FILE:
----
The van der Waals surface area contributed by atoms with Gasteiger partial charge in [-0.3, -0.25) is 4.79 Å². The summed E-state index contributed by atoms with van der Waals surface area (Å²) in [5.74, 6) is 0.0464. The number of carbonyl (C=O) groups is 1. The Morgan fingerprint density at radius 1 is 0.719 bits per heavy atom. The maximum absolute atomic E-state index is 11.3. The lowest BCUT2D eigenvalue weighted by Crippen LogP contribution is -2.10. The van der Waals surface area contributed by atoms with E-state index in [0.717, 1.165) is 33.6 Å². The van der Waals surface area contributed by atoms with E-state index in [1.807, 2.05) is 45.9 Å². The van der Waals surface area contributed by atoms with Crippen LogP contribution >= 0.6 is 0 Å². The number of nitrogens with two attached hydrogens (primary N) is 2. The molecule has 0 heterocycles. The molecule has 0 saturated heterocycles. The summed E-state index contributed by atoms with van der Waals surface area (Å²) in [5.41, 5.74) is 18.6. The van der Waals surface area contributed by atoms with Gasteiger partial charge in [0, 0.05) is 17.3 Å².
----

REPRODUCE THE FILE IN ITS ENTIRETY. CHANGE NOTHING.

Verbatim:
The van der Waals surface area contributed by atoms with Gasteiger partial charge in [-0.3, -0.25) is 4.79 Å². The summed E-state index contributed by atoms with van der Waals surface area (Å²) in [5.74, 6) is 0.0464. The number of carbonyl (C=O) groups is 1. The Morgan fingerprint density at radius 1 is 0.719 bits per heavy atom. The maximum absolute atomic E-state index is 11.3. The lowest BCUT2D eigenvalue weighted by Crippen LogP contribution is -2.10. The van der Waals surface area contributed by atoms with E-state index in [0.717, 1.165) is 33.6 Å². The van der Waals surface area contributed by atoms with E-state index in [1.807, 2.05) is 45.9 Å². The van der Waals surface area contributed by atoms with Crippen LogP contribution >= 0.6 is 0 Å². The number of nitrogens with two attached hydrogens (primary N) is 2. The molecule has 0 heterocycles. The molecule has 0 saturated heterocycles. The summed E-state index contributed by atoms with van der Waals surface area (Å²) in [5.41, 5.74) is 18.6. The van der Waals surface area contributed by atoms with Gasteiger partial charge in [0, 0.05) is 17.3 Å².